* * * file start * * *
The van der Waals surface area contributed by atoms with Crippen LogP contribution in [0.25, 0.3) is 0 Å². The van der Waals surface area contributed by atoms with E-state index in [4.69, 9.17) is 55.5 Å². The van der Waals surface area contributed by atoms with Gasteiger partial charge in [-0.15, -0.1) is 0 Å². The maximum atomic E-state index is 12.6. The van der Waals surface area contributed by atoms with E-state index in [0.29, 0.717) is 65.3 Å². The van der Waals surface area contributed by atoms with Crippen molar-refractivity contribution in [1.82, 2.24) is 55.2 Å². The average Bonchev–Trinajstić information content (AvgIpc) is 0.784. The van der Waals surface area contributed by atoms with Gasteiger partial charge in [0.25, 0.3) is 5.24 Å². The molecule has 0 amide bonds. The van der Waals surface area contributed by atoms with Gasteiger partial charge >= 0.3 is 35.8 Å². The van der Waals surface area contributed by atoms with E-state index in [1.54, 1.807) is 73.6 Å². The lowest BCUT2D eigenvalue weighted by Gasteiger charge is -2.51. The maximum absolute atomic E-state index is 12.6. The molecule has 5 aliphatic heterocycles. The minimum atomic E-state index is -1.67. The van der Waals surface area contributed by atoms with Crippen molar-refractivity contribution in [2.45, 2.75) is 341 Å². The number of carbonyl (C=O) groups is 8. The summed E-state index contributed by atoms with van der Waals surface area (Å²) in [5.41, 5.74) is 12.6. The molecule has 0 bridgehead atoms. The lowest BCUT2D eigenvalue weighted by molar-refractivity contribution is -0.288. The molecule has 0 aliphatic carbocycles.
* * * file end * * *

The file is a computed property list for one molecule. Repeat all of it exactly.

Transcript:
The van der Waals surface area contributed by atoms with Crippen LogP contribution in [0.25, 0.3) is 0 Å². The van der Waals surface area contributed by atoms with E-state index in [4.69, 9.17) is 55.5 Å². The van der Waals surface area contributed by atoms with Gasteiger partial charge in [-0.15, -0.1) is 0 Å². The maximum atomic E-state index is 12.6. The van der Waals surface area contributed by atoms with E-state index in [0.29, 0.717) is 65.3 Å². The van der Waals surface area contributed by atoms with Crippen molar-refractivity contribution in [1.82, 2.24) is 55.2 Å². The average Bonchev–Trinajstić information content (AvgIpc) is 0.784. The van der Waals surface area contributed by atoms with Gasteiger partial charge in [0.25, 0.3) is 5.24 Å². The molecule has 0 amide bonds. The van der Waals surface area contributed by atoms with Gasteiger partial charge >= 0.3 is 35.8 Å². The van der Waals surface area contributed by atoms with E-state index in [1.54, 1.807) is 73.6 Å². The lowest BCUT2D eigenvalue weighted by Gasteiger charge is -2.51. The maximum absolute atomic E-state index is 12.6. The molecule has 5 aliphatic heterocycles. The minimum atomic E-state index is -1.67. The van der Waals surface area contributed by atoms with Crippen molar-refractivity contribution in [2.45, 2.75) is 341 Å². The number of carbonyl (C=O) groups is 8. The summed E-state index contributed by atoms with van der Waals surface area (Å²) in [5.41, 5.74) is 12.6. The molecule has 0 bridgehead atoms. The lowest BCUT2D eigenvalue weighted by molar-refractivity contribution is -0.288. The molecule has 0 aliphatic carbocycles.